309 indicates a Moon surface HEDC with 500-mm lenses.

These numbers were originally written with a special red pencil, not engraved. Numbers made with such pencils fade with time. This HEDC still has little marks of the red pencil.

Be aware that this HEDC was inspected and disassembled several times by NASA and Hasselblad people because of its failures on the lunar surface.
I feel certain that someone at NASA or the Hasselblad factory must have noticed back then that these numbers had become too difficult to read.
They very likely decided to hand-engrave the number, just to make it clear that it was a HEDC used with a 60-mm Biogon of the second series.

Statement 3: "This HEDC might be good but only used around the Moon in the command module and not on lunar surface".

My comment: wrong, again.

During all missions to the Moon, only one HEDC was used exclusively in a command module. This was during the Apollo 14 mission. This camera is HEDC S/N 1036 with 80-mm lens, which is now displayed at Kansas Cosmosphere, but not with its original 80-mm lens (which was replaced by a 60-mm Biogon to make it look like the lunar surface HEDC).

All the other 14 HEDC used during Apollo missions took pictures on the lunar surface.

Statement 4: "The film magazine is not correct."

My comment: again, this statement is wrong.

On one of the WestLicht Gallery pictures you can read on the film magazine : "reflex camera film magazine"
HEDC is a non-reflex camera. The serial number of this magazine, UI310739, indicates it was made in 1974.

Nobody will ever find a NASA lunar surface Hasselblad with the original film magazine, simply because they were used with several film magazines during Apollo missions. After the cameras were returned to Earth the bodies, lenses and film magazines were stored in different locations.

There is not room here to list all the false statements on the collectspace website.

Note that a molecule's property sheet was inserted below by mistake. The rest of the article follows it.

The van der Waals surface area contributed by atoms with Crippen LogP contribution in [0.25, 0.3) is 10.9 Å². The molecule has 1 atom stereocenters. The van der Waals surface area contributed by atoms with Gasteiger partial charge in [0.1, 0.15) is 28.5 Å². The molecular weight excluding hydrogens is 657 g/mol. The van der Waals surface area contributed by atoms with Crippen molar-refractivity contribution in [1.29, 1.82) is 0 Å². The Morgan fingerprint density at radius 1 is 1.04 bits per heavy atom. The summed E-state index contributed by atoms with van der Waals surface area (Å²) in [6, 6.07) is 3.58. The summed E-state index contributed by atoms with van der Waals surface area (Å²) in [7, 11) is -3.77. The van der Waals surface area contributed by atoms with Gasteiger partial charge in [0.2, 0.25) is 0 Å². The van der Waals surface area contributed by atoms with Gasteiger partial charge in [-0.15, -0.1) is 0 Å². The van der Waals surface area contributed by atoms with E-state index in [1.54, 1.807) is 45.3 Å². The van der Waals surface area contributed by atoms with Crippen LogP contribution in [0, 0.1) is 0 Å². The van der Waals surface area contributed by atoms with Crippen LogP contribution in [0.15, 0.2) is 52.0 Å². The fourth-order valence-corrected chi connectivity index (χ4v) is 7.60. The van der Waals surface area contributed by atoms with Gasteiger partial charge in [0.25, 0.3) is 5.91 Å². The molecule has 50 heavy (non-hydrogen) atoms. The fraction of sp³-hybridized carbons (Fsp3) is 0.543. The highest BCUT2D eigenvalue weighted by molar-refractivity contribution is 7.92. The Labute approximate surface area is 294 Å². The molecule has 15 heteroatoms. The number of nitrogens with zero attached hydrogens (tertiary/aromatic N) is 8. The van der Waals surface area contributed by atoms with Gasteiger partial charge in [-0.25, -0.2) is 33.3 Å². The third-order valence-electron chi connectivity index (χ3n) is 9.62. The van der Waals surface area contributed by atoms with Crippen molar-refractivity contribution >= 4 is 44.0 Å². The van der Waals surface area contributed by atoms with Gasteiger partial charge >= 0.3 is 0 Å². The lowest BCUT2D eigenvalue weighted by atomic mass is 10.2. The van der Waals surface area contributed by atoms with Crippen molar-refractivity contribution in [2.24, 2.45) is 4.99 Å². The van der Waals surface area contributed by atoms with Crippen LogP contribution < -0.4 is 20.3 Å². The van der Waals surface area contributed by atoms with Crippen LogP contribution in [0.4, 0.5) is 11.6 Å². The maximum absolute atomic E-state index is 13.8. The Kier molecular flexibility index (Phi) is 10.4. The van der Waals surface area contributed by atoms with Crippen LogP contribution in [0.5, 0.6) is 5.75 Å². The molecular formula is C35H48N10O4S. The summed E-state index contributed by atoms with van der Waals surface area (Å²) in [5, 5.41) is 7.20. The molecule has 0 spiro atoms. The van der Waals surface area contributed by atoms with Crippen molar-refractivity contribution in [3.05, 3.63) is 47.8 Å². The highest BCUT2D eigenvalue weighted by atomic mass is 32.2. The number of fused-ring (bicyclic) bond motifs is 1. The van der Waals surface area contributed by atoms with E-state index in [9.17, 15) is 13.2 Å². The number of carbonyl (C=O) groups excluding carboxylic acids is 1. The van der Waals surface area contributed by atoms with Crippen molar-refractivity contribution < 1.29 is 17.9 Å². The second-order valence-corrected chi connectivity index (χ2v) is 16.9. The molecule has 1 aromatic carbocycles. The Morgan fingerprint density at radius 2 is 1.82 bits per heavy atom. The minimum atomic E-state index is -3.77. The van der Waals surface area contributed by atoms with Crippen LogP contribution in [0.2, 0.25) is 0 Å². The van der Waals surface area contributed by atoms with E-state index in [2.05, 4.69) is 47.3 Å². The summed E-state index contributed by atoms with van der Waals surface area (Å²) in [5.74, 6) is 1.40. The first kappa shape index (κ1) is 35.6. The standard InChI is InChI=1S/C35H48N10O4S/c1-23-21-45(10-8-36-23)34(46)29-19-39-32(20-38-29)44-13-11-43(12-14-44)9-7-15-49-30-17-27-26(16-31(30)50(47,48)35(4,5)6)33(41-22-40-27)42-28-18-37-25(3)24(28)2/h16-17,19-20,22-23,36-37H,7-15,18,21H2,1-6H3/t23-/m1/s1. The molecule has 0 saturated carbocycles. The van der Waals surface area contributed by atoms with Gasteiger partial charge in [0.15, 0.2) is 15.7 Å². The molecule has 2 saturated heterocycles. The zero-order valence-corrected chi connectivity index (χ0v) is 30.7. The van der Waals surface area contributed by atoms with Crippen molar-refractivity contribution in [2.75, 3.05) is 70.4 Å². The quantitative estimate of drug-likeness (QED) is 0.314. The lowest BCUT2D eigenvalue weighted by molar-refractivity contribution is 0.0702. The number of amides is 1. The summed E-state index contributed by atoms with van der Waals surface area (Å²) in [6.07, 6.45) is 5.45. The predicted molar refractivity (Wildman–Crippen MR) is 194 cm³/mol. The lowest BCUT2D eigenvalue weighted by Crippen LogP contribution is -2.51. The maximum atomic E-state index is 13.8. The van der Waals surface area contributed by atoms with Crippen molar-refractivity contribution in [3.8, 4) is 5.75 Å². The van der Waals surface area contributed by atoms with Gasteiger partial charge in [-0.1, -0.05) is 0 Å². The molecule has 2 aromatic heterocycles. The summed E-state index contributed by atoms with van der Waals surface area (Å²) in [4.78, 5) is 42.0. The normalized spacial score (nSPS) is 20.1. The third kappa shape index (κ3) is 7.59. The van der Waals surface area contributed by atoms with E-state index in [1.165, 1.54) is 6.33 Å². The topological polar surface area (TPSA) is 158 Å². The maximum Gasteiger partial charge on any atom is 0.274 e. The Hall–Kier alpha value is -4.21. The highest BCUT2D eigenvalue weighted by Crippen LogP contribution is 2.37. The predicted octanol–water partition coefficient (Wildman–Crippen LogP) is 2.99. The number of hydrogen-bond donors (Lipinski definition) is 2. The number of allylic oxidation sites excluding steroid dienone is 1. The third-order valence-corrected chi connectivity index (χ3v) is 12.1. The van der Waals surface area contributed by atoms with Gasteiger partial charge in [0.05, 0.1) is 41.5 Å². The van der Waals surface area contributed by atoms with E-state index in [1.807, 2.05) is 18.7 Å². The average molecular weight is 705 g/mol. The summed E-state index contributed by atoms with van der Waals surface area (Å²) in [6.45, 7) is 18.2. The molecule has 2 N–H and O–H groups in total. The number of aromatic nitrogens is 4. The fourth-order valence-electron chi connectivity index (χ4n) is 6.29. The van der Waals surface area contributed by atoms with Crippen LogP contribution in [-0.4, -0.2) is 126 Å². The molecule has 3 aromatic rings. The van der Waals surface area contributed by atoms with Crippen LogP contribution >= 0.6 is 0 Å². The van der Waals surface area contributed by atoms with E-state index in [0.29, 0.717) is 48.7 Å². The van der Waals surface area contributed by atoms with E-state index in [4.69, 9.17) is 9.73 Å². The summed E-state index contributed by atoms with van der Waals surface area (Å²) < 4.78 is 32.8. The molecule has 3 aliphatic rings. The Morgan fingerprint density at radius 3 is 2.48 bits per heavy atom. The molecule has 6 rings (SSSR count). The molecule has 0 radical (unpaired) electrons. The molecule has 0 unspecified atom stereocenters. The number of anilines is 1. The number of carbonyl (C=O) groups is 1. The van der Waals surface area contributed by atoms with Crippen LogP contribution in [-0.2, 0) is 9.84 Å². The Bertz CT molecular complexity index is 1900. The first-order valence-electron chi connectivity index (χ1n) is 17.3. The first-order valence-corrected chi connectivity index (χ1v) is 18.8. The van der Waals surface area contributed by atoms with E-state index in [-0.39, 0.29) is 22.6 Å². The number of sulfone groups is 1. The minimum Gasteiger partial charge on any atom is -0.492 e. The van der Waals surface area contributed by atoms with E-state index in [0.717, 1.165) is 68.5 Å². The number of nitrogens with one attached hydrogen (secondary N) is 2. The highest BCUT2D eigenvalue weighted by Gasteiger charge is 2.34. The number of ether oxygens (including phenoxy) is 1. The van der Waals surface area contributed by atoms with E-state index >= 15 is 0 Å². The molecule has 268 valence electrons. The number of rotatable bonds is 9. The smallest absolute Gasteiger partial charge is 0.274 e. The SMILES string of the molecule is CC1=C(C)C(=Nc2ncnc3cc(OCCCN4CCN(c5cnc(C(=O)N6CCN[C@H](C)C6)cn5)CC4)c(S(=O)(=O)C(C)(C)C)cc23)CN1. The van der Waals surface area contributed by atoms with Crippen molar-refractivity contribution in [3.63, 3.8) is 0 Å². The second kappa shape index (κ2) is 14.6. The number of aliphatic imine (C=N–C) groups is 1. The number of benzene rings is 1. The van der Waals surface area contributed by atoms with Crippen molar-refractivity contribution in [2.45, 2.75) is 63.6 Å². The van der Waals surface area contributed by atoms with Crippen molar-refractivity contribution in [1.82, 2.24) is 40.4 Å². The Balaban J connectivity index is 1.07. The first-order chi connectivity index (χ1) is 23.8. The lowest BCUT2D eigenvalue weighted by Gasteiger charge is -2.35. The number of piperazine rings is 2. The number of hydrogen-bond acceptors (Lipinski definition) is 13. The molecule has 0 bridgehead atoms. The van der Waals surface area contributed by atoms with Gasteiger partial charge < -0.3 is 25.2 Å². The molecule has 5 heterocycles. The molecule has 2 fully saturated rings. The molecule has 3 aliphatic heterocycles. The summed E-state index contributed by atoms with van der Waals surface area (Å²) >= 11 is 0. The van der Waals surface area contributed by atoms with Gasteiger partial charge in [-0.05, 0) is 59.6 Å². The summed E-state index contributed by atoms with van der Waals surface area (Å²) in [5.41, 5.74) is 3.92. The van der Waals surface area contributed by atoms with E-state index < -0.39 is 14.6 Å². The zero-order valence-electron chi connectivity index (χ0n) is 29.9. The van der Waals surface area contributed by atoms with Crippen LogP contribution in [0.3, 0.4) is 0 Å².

Clearly, they lack basic Hasselblad knowledge. There are so many errors and inaccuracies that it appeared to be a desperate and deliberate attempt to sabotage the sale.

One might suppose that a website claiming to be "The Source for Space History and Artifacts" would at least double-check their information before submitting articles to reputable websites. Clearly, that is not so. I can only recommend that their editors, especially RP, read books written by authentic Hasselblad experts.

A final word

The interest in Space History and memorabilia has been growing over the last few years.
With their Hasselblad cameras, American astronauts took many wonderful pictures of the Moon. They will forever remain part of Human History, as a testimony to the most beautiful Human adventure.

Jim Irwin's Hasselblad Moon camera was auctioned March 22, 2014, a date to remember. This was the first time (and probably the last) that such a unique camera was, or will be, auctioned.

Rendez-vous in 2019 for the 50th Anniversary of Man's First Steps on the Moon !

Yours faithfully,
Alain Lazzarini.

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I will gladly answer all your questions. Thank you.